Sunday, April 18, 2010

Why can't we just leave the park alone?

Why can't we just leave the park alone?

E Raghavan

It is probably a good idea not to start or end this piece with the required reiteration of our love and respect for the valiant soldiers and the need to honour their memory through a memorial.
Every Indian would undoubtedly feel pretty proud of not only those men in uniform who laid down their life trying to protect our country; even those who continue to do that on a daily basis in conditions that we would hate to live in. That is why there is no need to wear patriotism on our sleeve though some well meaning ex-soldiers try to insinuate that we are less patriotic in opposing a grand war memorial that is being planned to be built in the park across the Raj Bhavan.
While the legality of this effort will be determined by the high court, which is hearing a petition, the debate in the public domain seems to be narrowed to two aspects - merely saving a few trees or making a public display of our esteem for martyrs.
First things first. It may be the committee, or whichever institution is planning to take up a large tract in the Indira Gandhi Park for a memorial, that is now discovering the need to build a memorial to honour our soldiers. The city had actually done that long ago. There is one near the junction of Residency Road and Brigade Road built in the early part of the last century and another, near the cricket stadium, which had a statute of an Unknown Soldier, some time in 1925 or thereabout. Anywhere else in the world, that would have been treated as a heritage site.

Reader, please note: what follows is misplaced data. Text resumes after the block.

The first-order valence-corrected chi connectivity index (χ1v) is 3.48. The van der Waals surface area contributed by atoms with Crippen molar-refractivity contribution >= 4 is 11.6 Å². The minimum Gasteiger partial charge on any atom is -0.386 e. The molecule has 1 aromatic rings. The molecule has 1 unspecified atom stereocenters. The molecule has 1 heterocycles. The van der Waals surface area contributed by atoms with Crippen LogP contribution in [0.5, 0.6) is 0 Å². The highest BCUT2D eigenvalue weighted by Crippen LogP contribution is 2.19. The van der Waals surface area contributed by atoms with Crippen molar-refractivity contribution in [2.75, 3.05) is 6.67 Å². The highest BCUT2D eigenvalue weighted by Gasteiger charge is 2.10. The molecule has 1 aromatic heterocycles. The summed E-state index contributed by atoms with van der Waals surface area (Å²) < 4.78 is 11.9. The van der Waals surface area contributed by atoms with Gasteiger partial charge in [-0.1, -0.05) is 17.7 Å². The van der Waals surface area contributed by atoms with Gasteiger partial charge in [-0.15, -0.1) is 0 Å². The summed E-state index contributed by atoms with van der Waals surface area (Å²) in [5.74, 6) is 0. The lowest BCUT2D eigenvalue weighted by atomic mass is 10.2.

Yet, when the statute was being removed from that spot to make way for the Bangalore Metro, not one war veteran, currently supporting the new location and trying to make anyone who thinks it ought to be elsewhere, somewhat guilty of disrespecting the armed forces, did raise a whimper. Whichever committee is now trying to pay a fresh homage on behalf of all of us to the Unknown Solider, ought to have opposed the effort to move his statute then.
There are at least 20 other locations, close to where the statue originally stood, prominent enough to reinstall it again, instead of in the proposed park. That includes the Parade Ground — which should really be the most appropriate location — and other tracts that the defence establishments own alongside. The reason these are ignored is quite simple. If you choose any of those, you can only reinstall the statute but if you move to the Indira Gandhi Park, you can build a hall, or a motivation hall, whatever that means, in the basement. That sounds more like an interest in real estate. Those who now plan this edifice may have very noble intentions but where is the guarantee that, 50 years down the line, the motivation hall will not be turned into a marriage hall. After all, if we could break up the Minsk Square - why it was named so is another story - and, along with it the Unknown Soldier as well, we could do anything to any heritage site.
Way back in 1975, a chief minister who went by the name Devaraj Urs had a law passed which does not allow any construction on notified parks including Lal Bagh and Cubbon Park. One would call that foresight. A good 20 years later, when some defence establishments near High Grounds moved out and there was a suggestion to build a convention centre on the vacated space, the state government converted that land into a notified park. That was also a case of wisdom. It is best that those tracts are left alone and the Unknown Soldier moved to a more prominent and visible location. That would also be wisdom. No one would ever oppose that. Leaving the park alone is much more than saving Eucalyptus trees. You do not need great wisdom to understand what missing the woods for trees means.


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